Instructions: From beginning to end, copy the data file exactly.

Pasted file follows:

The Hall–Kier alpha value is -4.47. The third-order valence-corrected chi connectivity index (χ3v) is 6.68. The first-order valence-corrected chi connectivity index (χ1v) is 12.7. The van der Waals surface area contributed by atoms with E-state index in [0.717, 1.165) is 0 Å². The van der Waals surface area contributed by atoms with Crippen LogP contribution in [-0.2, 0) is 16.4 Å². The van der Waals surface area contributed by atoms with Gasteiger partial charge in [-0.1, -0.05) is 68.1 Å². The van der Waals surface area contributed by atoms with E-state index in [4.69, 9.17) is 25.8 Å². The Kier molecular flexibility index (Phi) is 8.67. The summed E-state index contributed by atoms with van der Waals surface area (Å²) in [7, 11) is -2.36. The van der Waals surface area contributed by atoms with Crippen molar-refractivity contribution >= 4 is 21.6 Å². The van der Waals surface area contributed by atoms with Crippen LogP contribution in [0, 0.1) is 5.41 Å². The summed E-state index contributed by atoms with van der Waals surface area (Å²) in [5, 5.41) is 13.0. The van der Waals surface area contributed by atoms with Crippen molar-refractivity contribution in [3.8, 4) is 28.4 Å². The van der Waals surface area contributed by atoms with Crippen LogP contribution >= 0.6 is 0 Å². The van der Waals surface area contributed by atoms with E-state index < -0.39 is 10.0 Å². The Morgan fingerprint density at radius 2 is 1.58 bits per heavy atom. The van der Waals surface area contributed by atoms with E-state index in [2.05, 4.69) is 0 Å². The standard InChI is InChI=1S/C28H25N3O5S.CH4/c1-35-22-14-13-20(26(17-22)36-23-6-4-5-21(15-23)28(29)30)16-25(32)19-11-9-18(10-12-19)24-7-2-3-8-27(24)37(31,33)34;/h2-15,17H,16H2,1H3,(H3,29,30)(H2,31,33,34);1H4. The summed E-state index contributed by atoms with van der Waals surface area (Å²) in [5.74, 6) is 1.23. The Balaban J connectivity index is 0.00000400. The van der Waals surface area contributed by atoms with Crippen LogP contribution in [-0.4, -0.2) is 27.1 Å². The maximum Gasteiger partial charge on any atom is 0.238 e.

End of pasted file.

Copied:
The Hall–Kier alpha value is -4.47. The third-order valence-corrected chi connectivity index (χ3v) is 6.68. The first-order valence-corrected chi connectivity index (χ1v) is 12.7. The van der Waals surface area contributed by atoms with E-state index in [0.717, 1.165) is 0 Å². The van der Waals surface area contributed by atoms with Crippen LogP contribution in [-0.2, 0) is 16.4 Å². The van der Waals surface area contributed by atoms with Gasteiger partial charge in [-0.1, -0.05) is 68.1 Å². The van der Waals surface area contributed by atoms with E-state index in [4.69, 9.17) is 25.8 Å². The Kier molecular flexibility index (Phi) is 8.67. The summed E-state index contributed by atoms with van der Waals surface area (Å²) in [7, 11) is -2.36. The van der Waals surface area contributed by atoms with Crippen molar-refractivity contribution >= 4 is 21.6 Å². The van der Waals surface area contributed by atoms with Crippen LogP contribution in [0, 0.1) is 5.41 Å². The summed E-state index contributed by atoms with van der Waals surface area (Å²) in [5, 5.41) is 13.0. The van der Waals surface area contributed by atoms with Crippen molar-refractivity contribution in [3.8, 4) is 28.4 Å². The van der Waals surface area contributed by atoms with Crippen LogP contribution >= 0.6 is 0 Å². The van der Waals surface area contributed by atoms with E-state index < -0.39 is 10.0 Å². The Morgan fingerprint density at radius 2 is 1.58 bits per heavy atom. The van der Waals surface area contributed by atoms with E-state index in [2.05, 4.69) is 0 Å². The standard InChI is InChI=1S/C28H25N3O5S.CH4/c1-35-22-14-13-20(26(17-22)36-23-6-4-5-21(15-23)28(29)30)16-25(32)19-11-9-18(10-12-19)24-7-2-3-8-27(24)37(31,33)34;/h2-15,17H,16H2,1H3,(H3,29,30)(H2,31,33,34);1H4. The summed E-state index contributed by atoms with van der Waals surface area (Å²) in [5.74, 6) is 1.23. The Balaban J connectivity index is 0.00000400. The van der Waals surface area contributed by atoms with Crippen LogP contribution in [-0.4, -0.2) is 27.1 Å². The maximum Gasteiger partial charge on any atom is 0.238 e.